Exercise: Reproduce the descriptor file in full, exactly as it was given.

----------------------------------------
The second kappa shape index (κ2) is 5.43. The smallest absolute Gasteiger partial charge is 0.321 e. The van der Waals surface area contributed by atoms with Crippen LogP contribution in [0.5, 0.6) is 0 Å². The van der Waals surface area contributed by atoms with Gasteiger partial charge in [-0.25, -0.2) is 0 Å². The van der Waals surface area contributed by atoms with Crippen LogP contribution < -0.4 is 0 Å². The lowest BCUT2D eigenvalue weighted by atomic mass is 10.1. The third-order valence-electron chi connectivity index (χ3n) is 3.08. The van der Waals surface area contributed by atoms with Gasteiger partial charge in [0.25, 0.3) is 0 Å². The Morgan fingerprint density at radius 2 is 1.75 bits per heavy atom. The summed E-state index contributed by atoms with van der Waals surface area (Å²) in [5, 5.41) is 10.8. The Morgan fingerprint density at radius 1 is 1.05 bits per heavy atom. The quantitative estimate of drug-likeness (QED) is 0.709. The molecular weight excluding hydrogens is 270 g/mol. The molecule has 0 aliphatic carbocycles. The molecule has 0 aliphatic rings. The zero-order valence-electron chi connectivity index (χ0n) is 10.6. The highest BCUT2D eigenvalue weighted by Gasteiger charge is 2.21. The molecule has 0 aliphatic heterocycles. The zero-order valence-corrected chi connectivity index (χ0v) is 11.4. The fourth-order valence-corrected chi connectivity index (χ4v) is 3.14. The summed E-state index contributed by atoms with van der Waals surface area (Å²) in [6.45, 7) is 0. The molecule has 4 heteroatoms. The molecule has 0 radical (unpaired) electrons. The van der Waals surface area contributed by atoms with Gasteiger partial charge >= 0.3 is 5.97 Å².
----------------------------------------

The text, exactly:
The second kappa shape index (κ2) is 5.43. The smallest absolute Gasteiger partial charge is 0.321 e. The van der Waals surface area contributed by atoms with Crippen LogP contribution in [0.5, 0.6) is 0 Å². The van der Waals surface area contributed by atoms with Gasteiger partial charge in [-0.25, -0.2) is 0 Å². The van der Waals surface area contributed by atoms with Crippen LogP contribution < -0.4 is 0 Å². The lowest BCUT2D eigenvalue weighted by atomic mass is 10.1. The third-order valence-electron chi connectivity index (χ3n) is 3.08. The van der Waals surface area contributed by atoms with Gasteiger partial charge in [0.25, 0.3) is 0 Å². The Morgan fingerprint density at radius 2 is 1.75 bits per heavy atom. The summed E-state index contributed by atoms with van der Waals surface area (Å²) in [5, 5.41) is 10.8. The Morgan fingerprint density at radius 1 is 1.05 bits per heavy atom. The quantitative estimate of drug-likeness (QED) is 0.709. The molecular weight excluding hydrogens is 270 g/mol. The molecule has 0 aliphatic carbocycles. The molecule has 0 aliphatic rings. The zero-order valence-electron chi connectivity index (χ0n) is 10.6. The highest BCUT2D eigenvalue weighted by Gasteiger charge is 2.21. The molecule has 0 aliphatic heterocycles. The zero-order valence-corrected chi connectivity index (χ0v) is 11.4. The fourth-order valence-corrected chi connectivity index (χ4v) is 3.14. The summed E-state index contributed by atoms with van der Waals surface area (Å²) in [6.45, 7) is 0. The molecule has 4 heteroatoms. The molecule has 0 radical (unpaired) electrons. The van der Waals surface area contributed by atoms with Gasteiger partial charge >= 0.3 is 5.97 Å².